Single 32MB cache vs. 16MB RAID 0

I'm building a new gaming rig. Money is a little tight, so I'm looking for people's opinion on the performance of a single 500GB 32MB cache SATA vs. two 16MB cache drives (250GB) in RAID 0.

Will I notice a huge game performance gain due to the RAID?

Or will the 32MB cache of the single be enough to satisfy me? The problem is that if I go RAID, I'll have to pick a different mobo, because the one I was going to get for the single drive (Asus P5QL) doesn't have an on-board raid controller. Is it worth the extra money for the performance gain (if any)?
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  1. Even 2 drives with 8mb cache in RAID 0 will put a spanking on a single 32mb cache drive.
    When doing RAID 0, it is wise to have a place to back up your data to. You have twice the likelihood of data loss. Hard disks are notorious for failing, and if your lose your RAID 0 set, your hosed.
    I use 2 wd 320gig 16mb cache drives in RAID 0 and it flies. The advantages are numerous, most people use RAID 0 for improved OS load times and improved game load times.
    Today's 32mb cache drives are very fast, but the cost of disks and motherboards with the ICH10R or ICH9R are so low, it seems silly not to use RAID.
  2. No, raid isn't worth the extra money if you're on a tight budget. Get this drive:
  3. The age old question, to RAID or not to RAID. You will get many opinions for and against it.

    However, basing your decision on the amount of cache memory the drive has is irrelevant.

    On a tight budget, the drive listed in the post above is a fast, solid performer at a great price.
  4. Amount of cache is not as important as the industry would like you to think. Other factors are usually the case when you see an improvement. Namely: Newer drives have more cache, but they're faster because of the drive mechanism, not the cache.
    Also, although RAID 0 will improve your sequential read speeds it will do nothing for random access times. In most cases this will lead to very little improvement in day to day tasks. I used to have 2x160GB WD drives (7200RPM 8MB, JS series) in RAID 0 and my 640GB WD AAKS is faster in both synthetic sequential read tests, random access, and real world performance.

  5. It depends, games that look at the drive constantly will take a hit in performance in a raid 0 - because you basically double the read time - I believe. Its a tough question because I too have seen both arguements and both of them make sense. My only real experience with raid 0 compared to not raiding was for World of Warcraft - with raid 0 I noticed at times the game would studder, however, it could of been something else causing the issue. All I do know is that now with it being not raided - I experience no studdering in the game. I hope that helps. As for the drive, I would go with the non raided large cache drive and wait for ssd drives to come down in price and buy that for your game harddrive in the future.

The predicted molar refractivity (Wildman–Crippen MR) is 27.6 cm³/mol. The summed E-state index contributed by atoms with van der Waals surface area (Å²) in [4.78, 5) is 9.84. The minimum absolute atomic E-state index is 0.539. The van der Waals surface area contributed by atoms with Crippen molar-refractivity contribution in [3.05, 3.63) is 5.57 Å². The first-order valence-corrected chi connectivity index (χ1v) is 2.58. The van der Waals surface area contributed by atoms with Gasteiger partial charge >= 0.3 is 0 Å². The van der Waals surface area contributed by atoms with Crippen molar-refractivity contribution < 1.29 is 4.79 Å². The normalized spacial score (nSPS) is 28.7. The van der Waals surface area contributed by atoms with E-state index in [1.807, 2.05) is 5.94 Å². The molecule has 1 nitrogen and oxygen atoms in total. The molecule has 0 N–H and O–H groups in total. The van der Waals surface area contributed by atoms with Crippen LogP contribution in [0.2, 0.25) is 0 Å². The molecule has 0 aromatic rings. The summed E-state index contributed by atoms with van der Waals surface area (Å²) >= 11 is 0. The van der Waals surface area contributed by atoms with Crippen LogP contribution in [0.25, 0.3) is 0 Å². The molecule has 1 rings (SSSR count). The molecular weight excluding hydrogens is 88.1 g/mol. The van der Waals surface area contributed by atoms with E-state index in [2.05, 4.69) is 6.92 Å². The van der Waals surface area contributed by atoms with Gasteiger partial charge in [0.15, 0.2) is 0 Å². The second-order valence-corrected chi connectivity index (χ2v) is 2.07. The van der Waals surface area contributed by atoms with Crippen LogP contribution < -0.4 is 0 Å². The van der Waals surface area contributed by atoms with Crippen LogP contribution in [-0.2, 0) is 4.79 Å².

6. MrCommunistGen said:
    I used to have 2x160GB WD drives (7200RPM 8MB, JS series) in RAID 0 and my 640GB WD AAKS is faster in both synthetic sequential read tests, random access, and real world performance.


    Eh, that sounds like you had a really bad software controller or something then.


    The cache won't make such an impact that you should worry about it.

    I would suggest you build a nice RAID0 array using two 80gig drives, something cheap. I'm a RAID0 user and when I try to load games on my other PC, that is nearly the same, without RAID on a normal 7200rpm drive, I feel it. For me, loading times are a pain in a lot of games when you move around fast (think about Oblivion and map traveling). So I like to zippy load things. RAID0 helps with that. Once things are loaded, the RAID0 no longer has anything to do with the speed.

  7. I have decided to build a 320 gig raid. The price is exactly the same (even including a different, better mobo). And yes, clearly after doing lots of research, raid 0 will smoke a single drive when gaming. Thanks for everyone's help. I freaking love these forums :D
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